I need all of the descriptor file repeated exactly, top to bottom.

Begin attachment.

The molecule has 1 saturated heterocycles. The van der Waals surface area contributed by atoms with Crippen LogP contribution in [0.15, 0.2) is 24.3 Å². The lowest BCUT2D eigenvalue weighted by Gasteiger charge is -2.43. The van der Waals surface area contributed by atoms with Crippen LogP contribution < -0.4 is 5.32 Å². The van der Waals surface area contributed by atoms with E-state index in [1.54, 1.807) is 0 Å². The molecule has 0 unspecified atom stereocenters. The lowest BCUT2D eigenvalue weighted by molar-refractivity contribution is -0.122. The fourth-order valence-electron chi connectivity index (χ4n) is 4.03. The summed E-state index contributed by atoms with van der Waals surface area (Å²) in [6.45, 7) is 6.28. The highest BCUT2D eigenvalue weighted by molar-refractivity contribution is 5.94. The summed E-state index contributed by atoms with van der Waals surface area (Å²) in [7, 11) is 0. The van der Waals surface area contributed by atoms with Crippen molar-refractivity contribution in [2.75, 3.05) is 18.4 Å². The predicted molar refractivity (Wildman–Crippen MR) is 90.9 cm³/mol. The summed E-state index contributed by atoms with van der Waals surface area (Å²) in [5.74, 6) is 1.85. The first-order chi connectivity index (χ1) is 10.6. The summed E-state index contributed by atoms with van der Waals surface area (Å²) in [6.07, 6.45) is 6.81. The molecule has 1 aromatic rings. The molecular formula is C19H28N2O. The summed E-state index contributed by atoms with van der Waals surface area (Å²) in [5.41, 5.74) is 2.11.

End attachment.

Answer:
The molecule has 1 saturated heterocycles. The van der Waals surface area contributed by atoms with Crippen LogP contribution in [0.15, 0.2) is 24.3 Å². The lowest BCUT2D eigenvalue weighted by Gasteiger charge is -2.43. The van der Waals surface area contributed by atoms with Crippen LogP contribution < -0.4 is 5.32 Å². The van der Waals surface area contributed by atoms with E-state index in [1.54, 1.807) is 0 Å². The molecule has 0 unspecified atom stereocenters. The lowest BCUT2D eigenvalue weighted by molar-refractivity contribution is -0.122. The fourth-order valence-electron chi connectivity index (χ4n) is 4.03. The summed E-state index contributed by atoms with van der Waals surface area (Å²) in [6.45, 7) is 6.28. The highest BCUT2D eigenvalue weighted by molar-refractivity contribution is 5.94. The summed E-state index contributed by atoms with van der Waals surface area (Å²) in [7, 11) is 0. The van der Waals surface area contributed by atoms with Crippen molar-refractivity contribution in [2.75, 3.05) is 18.4 Å². The predicted molar refractivity (Wildman–Crippen MR) is 90.9 cm³/mol. The summed E-state index contributed by atoms with van der Waals surface area (Å²) in [5.74, 6) is 1.85. The first-order chi connectivity index (χ1) is 10.6. The summed E-state index contributed by atoms with van der Waals surface area (Å²) in [6.07, 6.45) is 6.81. The molecule has 1 aromatic rings. The molecular formula is C19H28N2O. The summed E-state index contributed by atoms with van der Waals surface area (Å²) in [5.41, 5.74) is 2.11.